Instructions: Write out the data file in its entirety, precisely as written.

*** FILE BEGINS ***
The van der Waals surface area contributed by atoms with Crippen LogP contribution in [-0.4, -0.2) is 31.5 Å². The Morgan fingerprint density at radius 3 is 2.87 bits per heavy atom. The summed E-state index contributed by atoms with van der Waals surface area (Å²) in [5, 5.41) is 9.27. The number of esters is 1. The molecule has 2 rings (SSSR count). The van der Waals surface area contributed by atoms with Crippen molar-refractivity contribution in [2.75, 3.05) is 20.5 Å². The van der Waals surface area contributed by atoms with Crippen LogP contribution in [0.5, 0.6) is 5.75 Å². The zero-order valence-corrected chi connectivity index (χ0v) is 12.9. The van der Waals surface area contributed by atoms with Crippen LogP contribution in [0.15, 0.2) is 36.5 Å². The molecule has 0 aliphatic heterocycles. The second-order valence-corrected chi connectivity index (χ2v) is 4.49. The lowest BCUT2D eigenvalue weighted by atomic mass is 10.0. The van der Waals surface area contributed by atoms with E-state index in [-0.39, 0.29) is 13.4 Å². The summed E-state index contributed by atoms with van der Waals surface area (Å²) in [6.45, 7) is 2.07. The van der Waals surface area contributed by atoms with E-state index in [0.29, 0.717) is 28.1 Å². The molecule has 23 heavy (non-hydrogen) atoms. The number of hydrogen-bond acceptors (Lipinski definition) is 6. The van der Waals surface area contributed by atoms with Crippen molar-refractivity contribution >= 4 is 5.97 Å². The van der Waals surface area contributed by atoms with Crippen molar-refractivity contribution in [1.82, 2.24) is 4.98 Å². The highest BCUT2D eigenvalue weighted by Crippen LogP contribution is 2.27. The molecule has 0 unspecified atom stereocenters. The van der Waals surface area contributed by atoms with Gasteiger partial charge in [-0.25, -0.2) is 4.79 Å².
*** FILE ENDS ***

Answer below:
The van der Waals surface area contributed by atoms with Crippen LogP contribution in [-0.4, -0.2) is 31.5 Å². The Morgan fingerprint density at radius 3 is 2.87 bits per heavy atom. The summed E-state index contributed by atoms with van der Waals surface area (Å²) in [5, 5.41) is 9.27. The number of esters is 1. The molecule has 2 rings (SSSR count). The van der Waals surface area contributed by atoms with Crippen molar-refractivity contribution in [2.75, 3.05) is 20.5 Å². The van der Waals surface area contributed by atoms with Crippen LogP contribution in [0.5, 0.6) is 5.75 Å². The zero-order valence-corrected chi connectivity index (χ0v) is 12.9. The van der Waals surface area contributed by atoms with Crippen LogP contribution in [0.15, 0.2) is 36.5 Å². The molecule has 0 aliphatic heterocycles. The second-order valence-corrected chi connectivity index (χ2v) is 4.49. The lowest BCUT2D eigenvalue weighted by atomic mass is 10.0. The van der Waals surface area contributed by atoms with E-state index in [-0.39, 0.29) is 13.4 Å². The summed E-state index contributed by atoms with van der Waals surface area (Å²) in [6.45, 7) is 2.07. The van der Waals surface area contributed by atoms with E-state index in [0.29, 0.717) is 28.1 Å². The molecule has 23 heavy (non-hydrogen) atoms. The number of hydrogen-bond acceptors (Lipinski definition) is 6. The van der Waals surface area contributed by atoms with Crippen molar-refractivity contribution >= 4 is 5.97 Å². The van der Waals surface area contributed by atoms with Crippen molar-refractivity contribution in [1.82, 2.24) is 4.98 Å². The highest BCUT2D eigenvalue weighted by Crippen LogP contribution is 2.27. The molecule has 0 unspecified atom stereocenters. The van der Waals surface area contributed by atoms with Gasteiger partial charge in [-0.25, -0.2) is 4.79 Å².